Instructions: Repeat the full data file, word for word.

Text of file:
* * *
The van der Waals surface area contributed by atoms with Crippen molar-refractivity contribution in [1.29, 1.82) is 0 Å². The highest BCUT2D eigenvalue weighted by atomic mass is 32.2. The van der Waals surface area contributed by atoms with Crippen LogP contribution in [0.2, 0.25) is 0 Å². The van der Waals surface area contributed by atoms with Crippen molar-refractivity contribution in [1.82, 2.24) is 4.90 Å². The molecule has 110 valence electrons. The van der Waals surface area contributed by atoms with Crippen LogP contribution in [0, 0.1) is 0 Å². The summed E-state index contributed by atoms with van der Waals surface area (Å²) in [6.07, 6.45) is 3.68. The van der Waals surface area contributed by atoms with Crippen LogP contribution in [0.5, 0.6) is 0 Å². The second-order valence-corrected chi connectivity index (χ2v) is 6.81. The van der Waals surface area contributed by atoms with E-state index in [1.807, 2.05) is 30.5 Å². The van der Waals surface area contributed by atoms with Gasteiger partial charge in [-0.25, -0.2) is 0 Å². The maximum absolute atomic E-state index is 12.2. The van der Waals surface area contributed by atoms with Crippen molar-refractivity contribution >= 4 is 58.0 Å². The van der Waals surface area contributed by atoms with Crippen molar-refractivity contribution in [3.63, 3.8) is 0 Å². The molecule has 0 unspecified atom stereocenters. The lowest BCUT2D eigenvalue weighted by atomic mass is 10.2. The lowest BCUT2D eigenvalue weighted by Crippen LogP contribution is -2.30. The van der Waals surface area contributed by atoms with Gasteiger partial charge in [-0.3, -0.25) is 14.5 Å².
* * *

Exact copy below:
The van der Waals surface area contributed by atoms with Crippen molar-refractivity contribution in [1.29, 1.82) is 0 Å². The highest BCUT2D eigenvalue weighted by atomic mass is 32.2. The van der Waals surface area contributed by atoms with Crippen LogP contribution in [0.2, 0.25) is 0 Å². The van der Waals surface area contributed by atoms with Crippen molar-refractivity contribution in [1.82, 2.24) is 4.90 Å². The molecule has 110 valence electrons. The van der Waals surface area contributed by atoms with Crippen LogP contribution in [0, 0.1) is 0 Å². The summed E-state index contributed by atoms with van der Waals surface area (Å²) in [6.07, 6.45) is 3.68. The van der Waals surface area contributed by atoms with Crippen LogP contribution in [0.5, 0.6) is 0 Å². The second-order valence-corrected chi connectivity index (χ2v) is 6.81. The van der Waals surface area contributed by atoms with E-state index in [1.807, 2.05) is 30.5 Å². The van der Waals surface area contributed by atoms with Gasteiger partial charge in [-0.25, -0.2) is 0 Å². The maximum absolute atomic E-state index is 12.2. The van der Waals surface area contributed by atoms with Crippen molar-refractivity contribution >= 4 is 58.0 Å². The van der Waals surface area contributed by atoms with Crippen molar-refractivity contribution in [3.63, 3.8) is 0 Å². The molecule has 0 unspecified atom stereocenters. The lowest BCUT2D eigenvalue weighted by atomic mass is 10.2. The lowest BCUT2D eigenvalue weighted by Crippen LogP contribution is -2.30. The van der Waals surface area contributed by atoms with Gasteiger partial charge in [-0.3, -0.25) is 14.5 Å².